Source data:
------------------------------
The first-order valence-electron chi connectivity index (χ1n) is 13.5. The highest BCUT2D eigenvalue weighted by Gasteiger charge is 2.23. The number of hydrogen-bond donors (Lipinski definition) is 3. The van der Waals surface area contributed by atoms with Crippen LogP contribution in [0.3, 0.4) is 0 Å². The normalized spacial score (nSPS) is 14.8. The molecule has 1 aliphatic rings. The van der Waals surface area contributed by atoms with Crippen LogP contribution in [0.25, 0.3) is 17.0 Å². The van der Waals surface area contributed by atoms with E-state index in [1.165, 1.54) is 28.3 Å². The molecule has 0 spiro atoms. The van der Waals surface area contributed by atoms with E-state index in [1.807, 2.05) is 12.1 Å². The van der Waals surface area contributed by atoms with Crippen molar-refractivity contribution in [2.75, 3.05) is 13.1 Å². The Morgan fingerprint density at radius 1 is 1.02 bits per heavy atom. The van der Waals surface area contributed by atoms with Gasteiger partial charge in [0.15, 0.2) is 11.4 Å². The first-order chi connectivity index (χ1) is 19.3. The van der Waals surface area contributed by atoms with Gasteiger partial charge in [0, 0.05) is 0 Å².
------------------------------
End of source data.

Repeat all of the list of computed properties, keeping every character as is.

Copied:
The first-order valence-electron chi connectivity index (χ1n) is 13.5. The highest BCUT2D eigenvalue weighted by Gasteiger charge is 2.23. The number of hydrogen-bond donors (Lipinski definition) is 3. The van der Waals surface area contributed by atoms with Crippen LogP contribution in [0.3, 0.4) is 0 Å². The normalized spacial score (nSPS) is 14.8. The molecule has 1 aliphatic rings. The van der Waals surface area contributed by atoms with Crippen LogP contribution in [0.25, 0.3) is 17.0 Å². The van der Waals surface area contributed by atoms with E-state index in [1.165, 1.54) is 28.3 Å². The molecule has 0 spiro atoms. The van der Waals surface area contributed by atoms with E-state index in [1.807, 2.05) is 12.1 Å². The van der Waals surface area contributed by atoms with Crippen molar-refractivity contribution in [2.75, 3.05) is 13.1 Å². The Morgan fingerprint density at radius 1 is 1.02 bits per heavy atom. The van der Waals surface area contributed by atoms with Gasteiger partial charge in [0.15, 0.2) is 11.4 Å². The first-order chi connectivity index (χ1) is 19.3. The van der Waals surface area contributed by atoms with Gasteiger partial charge in [0, 0.05) is 0 Å².